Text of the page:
WWII vet marks landmark birthday with friends and dignitaries



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State senators Jim Forsythe and Jeanie Forrester made a trip to the New Hampshire Veterans Home in Tilton last Thursday to help WWII Navy veteran Jack Hillier celebrate his 100th birthday. (Donna Rhodes) (click for larger version)
August 31, 2011
TILTON — His eyes were sparkling and his toes were tapping as Jack Hillier took in the festivities when friends, fellow veterans, dignitaries and caregivers of New Hampshire Veterans Home gathered to salute the Naval veteran on his 100th birthday last Thursday.

Hillier was born on Aug. 25, 1911 in Boston. He spent much of his younger years in the Boston area until he went off to study at the College of William and Mary in Williamsburg, Va., where he majored in history and economics. He joked last week that he also "minored in women," but in the end, it was only one pretty girl who caught his eye and captured his heart.

"I was dancing to 'Star Dust' on the dance floor at college one night when I proposed to June," he recalled as the lilting music of that song filled the dining hall of NHVH last week.

The two were married in 1937. After college, Hillier recalled that he and his new bride stayed in the area, where he was hired to work on the rehabilitation of Colonial Williamsburg. With two children already making up his family, he was soon called to duty, and set sail for the high seas as a member of the Navy Armed Guard, created during World War I to protect merchant ships. Hillier said that during his service in WWII, the ships were used to transport ammunitions and gasoline to England.

"Most people never even heard of us. The Merchant Marines were in charge of the ship, but the Armed Guard were onboard in case something happened. That's when me and my men took control," he said.

Normally, a naval patrol ship would accompany the Merchant Marine vessels along with the Navy Armed Guard, but Hillier said his favorite times at sea were when he and his crew were aboard a gasoline-toting ship without a Naval escort.

"That was the best ship I ever manned a crew for," he recalled.

After leaving the service, the Hillier family moved to Westmoreland, where he worked in the furniture business and was general manager of Sprague Carlton Furniture Manufacturing Company in Keene. The family still owns a summer home in Hebron where Hillier enjoyed painting. A beautiful large painting of his view of Newfound Lake from 1972 now proudly hangs in the dining hall at NHVH.

Helping mark the momentous occasion, NHVH Commandant Barry Conway gave his own personal congratulations and read a letter from Gov. John Lynch. Also on hand were Senators Jim Forsythe and Jeanie Forrester, who brought greetings and best wishes of their own from the State Senate.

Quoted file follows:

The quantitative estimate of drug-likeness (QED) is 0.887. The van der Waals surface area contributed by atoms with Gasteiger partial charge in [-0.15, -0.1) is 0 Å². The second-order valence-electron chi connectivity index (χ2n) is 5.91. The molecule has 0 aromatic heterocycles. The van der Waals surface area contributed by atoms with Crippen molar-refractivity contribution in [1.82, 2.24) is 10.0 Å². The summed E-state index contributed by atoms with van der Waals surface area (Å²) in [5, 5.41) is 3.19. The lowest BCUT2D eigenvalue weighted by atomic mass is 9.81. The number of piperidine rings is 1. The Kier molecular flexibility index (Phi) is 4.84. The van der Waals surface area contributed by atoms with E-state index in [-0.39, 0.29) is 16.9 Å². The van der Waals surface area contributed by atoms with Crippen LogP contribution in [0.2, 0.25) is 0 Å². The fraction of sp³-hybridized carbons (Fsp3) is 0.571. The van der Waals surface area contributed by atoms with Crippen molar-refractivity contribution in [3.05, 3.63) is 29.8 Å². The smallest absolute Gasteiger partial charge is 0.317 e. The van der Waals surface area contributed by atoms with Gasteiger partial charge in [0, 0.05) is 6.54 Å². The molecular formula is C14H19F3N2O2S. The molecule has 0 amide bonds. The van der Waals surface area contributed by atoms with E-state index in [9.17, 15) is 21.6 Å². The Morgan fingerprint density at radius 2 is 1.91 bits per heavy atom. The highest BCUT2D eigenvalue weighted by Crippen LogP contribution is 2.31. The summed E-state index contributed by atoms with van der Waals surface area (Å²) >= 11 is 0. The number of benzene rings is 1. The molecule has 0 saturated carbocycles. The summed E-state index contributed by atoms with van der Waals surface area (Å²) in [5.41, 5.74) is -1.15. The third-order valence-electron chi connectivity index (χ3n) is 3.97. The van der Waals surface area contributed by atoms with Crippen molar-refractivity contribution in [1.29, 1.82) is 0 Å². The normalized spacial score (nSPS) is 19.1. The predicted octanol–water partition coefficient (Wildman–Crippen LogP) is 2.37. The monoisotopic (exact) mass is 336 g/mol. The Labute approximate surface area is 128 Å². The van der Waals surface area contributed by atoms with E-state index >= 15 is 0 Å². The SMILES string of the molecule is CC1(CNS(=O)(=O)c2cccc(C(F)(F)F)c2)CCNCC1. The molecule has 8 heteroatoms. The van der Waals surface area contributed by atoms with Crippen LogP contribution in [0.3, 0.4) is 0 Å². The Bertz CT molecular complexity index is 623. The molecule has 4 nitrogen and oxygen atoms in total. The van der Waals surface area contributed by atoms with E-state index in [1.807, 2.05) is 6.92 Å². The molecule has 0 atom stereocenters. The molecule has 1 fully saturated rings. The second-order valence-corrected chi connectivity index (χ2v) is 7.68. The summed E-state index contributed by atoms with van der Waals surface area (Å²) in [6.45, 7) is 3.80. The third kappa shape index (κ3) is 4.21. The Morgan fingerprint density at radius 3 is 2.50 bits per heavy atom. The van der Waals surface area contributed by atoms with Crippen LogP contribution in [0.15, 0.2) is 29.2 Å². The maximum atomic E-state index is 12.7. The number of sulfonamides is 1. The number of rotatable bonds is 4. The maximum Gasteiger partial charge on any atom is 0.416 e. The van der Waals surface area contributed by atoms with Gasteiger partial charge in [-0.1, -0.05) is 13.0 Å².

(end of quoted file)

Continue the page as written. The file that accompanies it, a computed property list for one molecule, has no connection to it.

Most notably, however, were the letters and well-wishes from former presidents George H.W. and George W. Bush, as well as current Commander-in-Chief Barack Obama and his wife, Michelle.

The card, accompanied by a signed photo of Obama, read in part, "You have witnessed great milestones in our Nation's history, and your life represents an important part of the American story. As you reflect upon a century of memories, we hope that your are filled with tremendous pride and joy."

When it came his turn to speak, Hillier had nothing but gratitude to express for those who filled the room.

"It's hard to believe. One-quarter of my life has been spent here (at NHVH), and it's been a wonderful experience. I want to thank each and every one of you for what you've contributed to my life," Hillier said.

His party was further highlighted by a celebration for fellow veteran Bernie, who turned 85 that same day, and 101-year-old Deke Abbott, who joined Hillier at the front of the dining hall, where Abbott was congratulated for his longevity, too.

"You and Mr. Abbott are both a part of the Centurions Club here now," Greg Lynch, Senior Vice Commander of the New Hampshire Veterans of Foreign Wars, told Hillier as the men shook hands and exchanged greetings.

Frequent NHVH entertainer Bernie Dougherty took everyone on a musical journey through the years, playing tunes full of memories for the guest of honor.

Hillier even sang along to "I've Been Working on the Railroad," "You Are My Sunshine" and "Anchors Aweigh," played as tribute to his honorable service in the U.S. Navy.

Dougherty also reviewed costs of grocery items, stamps and housing in 1911, along with other notable births, such as Ronald Reagan, Lucille Ball, Tennessee Williams and Ginger Rogers. 1911 was also the year of the first Indianapolis 500 and when the City of Las Vegas was incorporated.

"But, let's have a hand for Jack- the most important thing that happened in 1911," Dougherty told the crowd.

Hillier's children, now all in their 60's and 70's, were expected to arrive from out of state on Saturday to whisk their dad off for a weekend stay at an Ellsworth inn, where they would enjoy a private celebration and family reunion.

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